Theresa Stager
Principal and lead learner
St. Mary Catholic School, Rockwood, Mich.

Those that really excelled in their tasks and made a bigger difference than the rest were the ones that remembered everything they did was for the students, no matter what personality struggles may have occurred, disagreements in meetings, or differences in how to achieve the goal.

Hilary Lewis
2nd grade teacher
College Wood Elementary, Carmel, Ind.

I am fortunate to work in a school with a very active PTO. They find creative ways to earn money for our school and are always ready to lend a hand whenever needed. Another thing that makes our PTO so special is that they take the time to listen to teachers and their needs. They ask what we need for our classrooms and always seem to find a way to make it happen.

What makes our PTO great? I think it is the fact that they realize a great PTO comes from parents and teachers working together to educate our children.

Spread the word—schools thrive because of hard-working parent groups

Pam Scott
President
Central York School District, PTO Council, York, Pa.

Great parents and a great school administration. These two groups are mutually dependent on each other, and without one, a great parent organization will not exist.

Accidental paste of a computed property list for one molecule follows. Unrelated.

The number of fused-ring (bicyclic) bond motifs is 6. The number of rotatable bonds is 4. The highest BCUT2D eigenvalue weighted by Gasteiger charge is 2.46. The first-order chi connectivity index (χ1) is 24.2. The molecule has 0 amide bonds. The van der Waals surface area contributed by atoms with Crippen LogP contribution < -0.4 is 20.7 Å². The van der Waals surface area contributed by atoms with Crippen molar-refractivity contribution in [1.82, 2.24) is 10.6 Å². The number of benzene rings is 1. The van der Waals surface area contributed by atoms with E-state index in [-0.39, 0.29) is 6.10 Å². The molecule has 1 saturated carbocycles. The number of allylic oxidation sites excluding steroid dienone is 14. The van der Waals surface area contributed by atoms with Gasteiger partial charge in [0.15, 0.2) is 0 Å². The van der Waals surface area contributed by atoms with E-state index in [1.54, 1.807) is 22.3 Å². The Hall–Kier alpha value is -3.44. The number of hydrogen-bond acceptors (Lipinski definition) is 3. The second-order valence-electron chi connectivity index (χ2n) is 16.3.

In my five years serving as PTO president for our children’s school, it became apparent very quickly that the success of any of our fabulous ideas was dependent upon the willingness of the school principal and assistant principal to allow us to try new things. Never once did we hear “that’s not the way things have been done in the past.” Nor did we ever hear “your idea will never work.” Instead, we received unwavering support from administration and faculty alike. This support allowed us to reach beyond and offer new experiences for the students, recognize teachers and provide them with classroom resources, and enhance the school community.

Ultimately, a parent organization needs just that...parents. Oftentimes, our PTO executive board heard from many parents that they just didn’t have the time to volunteer. Volunteering isn’t simply attending PTO meetings; instead, it can be baking cookies for May Day, organizing the talent show, or taking pictures for the yearbook. Whatever form of volunteering, it doesn’t need to be a large time commitment. The best and most successful PTOs are those that welcome volunteering in all shapes and sizes. Perhaps it’s counting box tops in the comfort of their own home, or the parent who sends in paper goods for a classroom party. Allowing parents to give of themselves, however that may be, will once again enhance the school community.

Rebecca Kaye